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Health Reform Backers Need to Enlist the 'Haves'


WASHINGTON — Phil Jones' once-generous corporate health coverage has grown a bit tattered over the years. He's paying more out of pocket, is using company-picked doctors and has grown a little uneasy about what the corporate accountants will take from his plan next.

Yet the Denver sales representative isn't sure how he feels about surgery on the health system by the often-blunt scalpels of government policy-makers. "They never manage to do anything right," he says.

For all his ambivalence, Phil Jones has become a powerful player in the health care reform debate. Winning the support of people like him who already have comprehensive coverage will be the most important--and perhaps the toughest--element of President Clinton's crusade to sell major health reform.

As the battle over reform intensifies, it has become increasingly clear to the Administration that without the Phil Joneses of the nation pushing Congress for change, health care reform cannot succeed. Congress will be wary of alienating such a huge and powerful bloc of middle-class voters, and opponents of reform will be exceedingly well-organized, well-funded and pushing hard to stop change.

The White House, understanding the enormity of its task, has begun organizing a campaign that will try to convince roughly 170 million well-insured Americans that they should be willing to change a system that now provides them with relative comfort. The Administration hopes it can drown out critics who insist that its soon-to-be-announced plan will cost more and cover less--and that it can convince insured Americans that the reward for their sacrifice will be better and more secure coverage.

"These people are essential," says Richard Celeste, the former Ohio governor who is leading the Democrats' advocacy campaign. "We've got to have them."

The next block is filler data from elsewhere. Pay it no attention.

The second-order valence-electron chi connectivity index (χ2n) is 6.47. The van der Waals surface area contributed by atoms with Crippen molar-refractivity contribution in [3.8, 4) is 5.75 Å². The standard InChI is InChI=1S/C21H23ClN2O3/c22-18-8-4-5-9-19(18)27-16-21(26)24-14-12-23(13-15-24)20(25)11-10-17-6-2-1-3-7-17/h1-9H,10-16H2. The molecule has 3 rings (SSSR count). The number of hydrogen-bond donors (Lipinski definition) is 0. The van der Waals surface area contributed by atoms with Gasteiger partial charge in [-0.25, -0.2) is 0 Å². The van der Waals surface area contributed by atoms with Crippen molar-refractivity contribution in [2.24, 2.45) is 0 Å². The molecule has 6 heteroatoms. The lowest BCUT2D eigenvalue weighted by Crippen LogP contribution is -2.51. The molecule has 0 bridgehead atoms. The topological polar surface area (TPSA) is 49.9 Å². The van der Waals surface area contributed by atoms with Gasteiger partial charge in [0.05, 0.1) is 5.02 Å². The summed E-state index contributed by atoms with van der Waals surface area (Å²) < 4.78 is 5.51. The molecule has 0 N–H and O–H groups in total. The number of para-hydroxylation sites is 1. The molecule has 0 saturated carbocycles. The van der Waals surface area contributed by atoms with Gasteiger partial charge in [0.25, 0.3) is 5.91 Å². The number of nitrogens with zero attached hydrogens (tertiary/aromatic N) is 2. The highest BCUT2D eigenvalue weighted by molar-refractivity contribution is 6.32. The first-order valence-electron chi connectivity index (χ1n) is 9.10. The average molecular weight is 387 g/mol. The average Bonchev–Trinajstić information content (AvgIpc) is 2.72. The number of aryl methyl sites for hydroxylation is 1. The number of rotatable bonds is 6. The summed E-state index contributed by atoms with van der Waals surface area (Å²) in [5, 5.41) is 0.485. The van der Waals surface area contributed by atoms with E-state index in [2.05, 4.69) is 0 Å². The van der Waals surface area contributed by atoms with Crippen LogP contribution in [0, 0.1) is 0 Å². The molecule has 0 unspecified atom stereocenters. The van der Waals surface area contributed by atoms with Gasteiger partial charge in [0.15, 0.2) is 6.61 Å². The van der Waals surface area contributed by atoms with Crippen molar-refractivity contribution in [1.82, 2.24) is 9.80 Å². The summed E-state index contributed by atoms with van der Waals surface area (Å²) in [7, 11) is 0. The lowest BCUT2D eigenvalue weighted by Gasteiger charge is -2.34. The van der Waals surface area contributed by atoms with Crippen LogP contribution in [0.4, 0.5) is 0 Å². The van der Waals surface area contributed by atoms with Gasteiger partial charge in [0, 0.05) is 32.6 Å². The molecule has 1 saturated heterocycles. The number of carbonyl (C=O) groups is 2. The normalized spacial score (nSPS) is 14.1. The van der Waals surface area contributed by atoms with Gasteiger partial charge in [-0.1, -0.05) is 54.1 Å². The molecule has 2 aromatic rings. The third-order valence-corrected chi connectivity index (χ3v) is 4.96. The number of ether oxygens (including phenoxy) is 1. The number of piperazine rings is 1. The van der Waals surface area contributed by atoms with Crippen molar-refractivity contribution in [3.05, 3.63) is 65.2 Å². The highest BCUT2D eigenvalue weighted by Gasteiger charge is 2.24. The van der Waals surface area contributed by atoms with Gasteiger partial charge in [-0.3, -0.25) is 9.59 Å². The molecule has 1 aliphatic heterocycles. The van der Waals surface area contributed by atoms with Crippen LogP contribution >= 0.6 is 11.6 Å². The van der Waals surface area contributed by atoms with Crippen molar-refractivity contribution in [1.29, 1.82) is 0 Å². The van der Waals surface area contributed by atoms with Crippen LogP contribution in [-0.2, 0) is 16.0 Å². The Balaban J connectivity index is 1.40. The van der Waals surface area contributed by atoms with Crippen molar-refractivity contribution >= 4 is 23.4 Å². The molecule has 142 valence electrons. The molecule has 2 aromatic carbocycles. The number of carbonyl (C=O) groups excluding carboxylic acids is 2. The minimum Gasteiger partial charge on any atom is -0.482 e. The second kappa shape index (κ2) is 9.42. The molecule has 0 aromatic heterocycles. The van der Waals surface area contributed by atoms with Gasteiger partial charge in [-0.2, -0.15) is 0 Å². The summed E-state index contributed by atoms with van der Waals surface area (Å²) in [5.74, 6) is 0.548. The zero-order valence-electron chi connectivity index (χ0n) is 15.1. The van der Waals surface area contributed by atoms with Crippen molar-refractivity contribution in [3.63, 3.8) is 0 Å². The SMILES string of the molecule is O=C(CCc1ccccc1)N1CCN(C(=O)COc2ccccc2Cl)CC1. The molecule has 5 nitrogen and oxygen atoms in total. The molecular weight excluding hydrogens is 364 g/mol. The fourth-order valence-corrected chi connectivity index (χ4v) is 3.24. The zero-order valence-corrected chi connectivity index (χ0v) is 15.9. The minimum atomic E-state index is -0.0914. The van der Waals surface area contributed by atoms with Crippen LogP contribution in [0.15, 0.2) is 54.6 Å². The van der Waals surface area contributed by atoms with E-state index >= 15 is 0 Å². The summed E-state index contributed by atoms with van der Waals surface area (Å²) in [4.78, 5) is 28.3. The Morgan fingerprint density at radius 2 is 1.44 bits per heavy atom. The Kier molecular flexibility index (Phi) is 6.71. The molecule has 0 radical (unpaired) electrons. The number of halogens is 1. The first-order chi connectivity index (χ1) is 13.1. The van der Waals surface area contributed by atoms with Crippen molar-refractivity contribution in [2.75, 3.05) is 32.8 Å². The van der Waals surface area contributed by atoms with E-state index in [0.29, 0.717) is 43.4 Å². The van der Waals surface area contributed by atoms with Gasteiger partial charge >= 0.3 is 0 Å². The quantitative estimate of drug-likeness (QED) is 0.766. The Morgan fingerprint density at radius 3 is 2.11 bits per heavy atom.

There is abundant evidence to show how difficult winning them over will be. A growing body of polling data indicates that insured Americans are increasingly insecure about their health care, fearing that job loss or a corporate whim could leave them without coverage. But they are not yet willing to pay much more or take too many risks in the name of reform.

And Clinton's plan, due to be released in about three weeks, is likely to have a definite downside for a substantial share of America's health "haves."

Employees of newer companies are likely to pay more than they do now, while the plan almost certainly will reduce medical choices for many as it tries to steer them toward cost-cutting health providers.

And if its audacious effort to squeeze billions of dollars from the health care system doesn't work, government may be forced to raise taxes or increase premiums to make the better-off companies and individuals subsidize their poorer neighbors.

Clinton's plan would organize Americans into huge insurance purchasing groups called health alliances that presumably could use their bargaining power to negotiate lower rates from groups of doctors, hospitals and other health care providers. The underlying principle of the plan is that such competitive pressure will squeeze waste from the nation's $900 billion-a-year health care system.

Phased in over five to seven years, the plan would require all employers to put up 80% of the average cost of a benefits package in a region, and employees the other 20%. These contributions would be capped at about 7.5% of the payroll for the largest companies, according to the latest thinking, but at about 3.5% for the smallest and lowest-wage ones.

Although the Clinton Administration plan is not complete, officials maintain that the new system will offer coverage equal to today's typical private plans. Companies that want to give more can do so; the value of extra benefits will be taxable.

The focus of the President's appeal to the insured has already become clear.

The Administration will argue that reform is necessary for economic growth and social justice. But above all, it will stress that only through reform can average Americans finally win true long-term health care security.

The reform advocates will stress how much the typical plans already have eroded. A decade ago, more than 95% of company plans offered unlimited blank-check coverage; now the figure is about 5%. The typical plan these days involves mounting employee deductibles and co-payments; it restricts physician choice and increasingly involves insurance overseers in health care decisions.

The reformers will also stress the uncertainty of continued coverage in an environment where the fortresses of American business--the IBMs, Eastman Kodaks and AT&Ts--are shedding more and more employees, leaving many of them without any company-paid health care coverage.

To make its point, the Administration will present testimonials from Americans such as Jennifer Grondin, of Green Bay, Wis. Grondin and her two children have top-quality health coverage through the corporate plan of her husband, who works at IBM's marketing division.

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